Matthew Lenton and Vanishing Point further explore the themes of 2009's Interiors
In 2009, one play dominated the Critics’ Awards for Theatre in Scotland. Picking up the gongs for best director, ensemble and production, Interiors by Glasgow’s Vanishing Point was a performance of startling originality. Inspired by a play by Maurice Maeterlinck, it took place behind the window of some northerly house on a bitterly cold night and turned the audience into voyeurs peering through the glass at a stranger’s dinner party.
Audiences loved it as much as critics, but for director Matthew Lenton, it wasn’t the end of the story. As he saw it, the technique was not just a novelty but a fascinating way of exploring other people’s lives. There was still more mileage in the idea, which is why he is back in similar territory with Saturday Night. ‘In Interiors we found something that I wasn’t completely ready to move on from,’ he says. ‘I was fascinated by it and wanted to push it further.’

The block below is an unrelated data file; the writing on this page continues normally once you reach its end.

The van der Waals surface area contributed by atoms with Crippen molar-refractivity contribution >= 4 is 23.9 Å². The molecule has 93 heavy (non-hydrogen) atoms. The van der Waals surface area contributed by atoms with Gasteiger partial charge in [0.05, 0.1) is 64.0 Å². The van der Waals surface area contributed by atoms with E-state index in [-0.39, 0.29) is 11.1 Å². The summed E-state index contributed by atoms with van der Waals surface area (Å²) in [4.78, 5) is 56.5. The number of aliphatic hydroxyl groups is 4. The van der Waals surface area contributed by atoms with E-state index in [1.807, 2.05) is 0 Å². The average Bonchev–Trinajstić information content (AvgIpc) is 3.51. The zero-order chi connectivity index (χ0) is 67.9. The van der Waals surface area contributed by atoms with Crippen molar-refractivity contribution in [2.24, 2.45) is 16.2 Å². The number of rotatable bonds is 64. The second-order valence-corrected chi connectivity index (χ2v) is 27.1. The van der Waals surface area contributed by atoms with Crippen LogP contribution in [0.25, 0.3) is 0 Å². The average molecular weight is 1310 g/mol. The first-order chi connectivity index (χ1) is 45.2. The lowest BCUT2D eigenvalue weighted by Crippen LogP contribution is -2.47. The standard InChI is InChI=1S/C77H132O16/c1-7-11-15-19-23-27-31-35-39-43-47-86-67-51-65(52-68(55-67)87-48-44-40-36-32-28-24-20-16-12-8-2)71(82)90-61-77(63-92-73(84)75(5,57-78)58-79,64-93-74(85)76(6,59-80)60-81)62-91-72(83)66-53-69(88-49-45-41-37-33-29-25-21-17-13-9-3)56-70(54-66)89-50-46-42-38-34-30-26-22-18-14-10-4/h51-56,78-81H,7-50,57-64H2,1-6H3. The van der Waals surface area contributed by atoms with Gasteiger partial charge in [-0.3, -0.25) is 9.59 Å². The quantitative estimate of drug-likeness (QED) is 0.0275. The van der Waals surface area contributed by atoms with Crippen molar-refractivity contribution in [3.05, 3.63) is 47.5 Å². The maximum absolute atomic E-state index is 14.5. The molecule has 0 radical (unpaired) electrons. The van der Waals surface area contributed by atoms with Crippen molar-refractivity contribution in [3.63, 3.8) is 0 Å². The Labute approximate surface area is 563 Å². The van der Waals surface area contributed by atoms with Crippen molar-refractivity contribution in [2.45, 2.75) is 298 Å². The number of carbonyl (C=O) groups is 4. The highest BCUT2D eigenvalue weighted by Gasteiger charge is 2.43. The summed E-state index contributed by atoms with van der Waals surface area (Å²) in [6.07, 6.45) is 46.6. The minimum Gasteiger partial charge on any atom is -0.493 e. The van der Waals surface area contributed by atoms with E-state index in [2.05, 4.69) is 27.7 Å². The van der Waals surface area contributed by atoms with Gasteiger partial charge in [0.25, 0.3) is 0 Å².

This time, we get to snoop on the goings on in three different rooms and, unlike Interiors, there is no narrative voice to keep us straight. ‘Someone asked me why do another show behind glass, but my answer is why shouldn’t every show be behind glass?’ says Lenton. ‘For me, it’s more interesting than watching a play where the fourth wall is invisible and everything is neatly explained to you.’
His intention in Saturday Night, a dark meditation on solitude, is to encourage audiences to make their own interpretations of his dreamlike images. ‘Saturday Night is the flip side of Interiors,’ he says. ‘Where Interiors celebrated the ephemerality and delicacy of life, this is abut the darker and more chaotic forces of nature. I was interested in creating something that was like a dream, that doesn’t add up, that doesn’t explain itself.’
Fri 7–Sat 15 Oct, Tramway, Glasgow and on tour.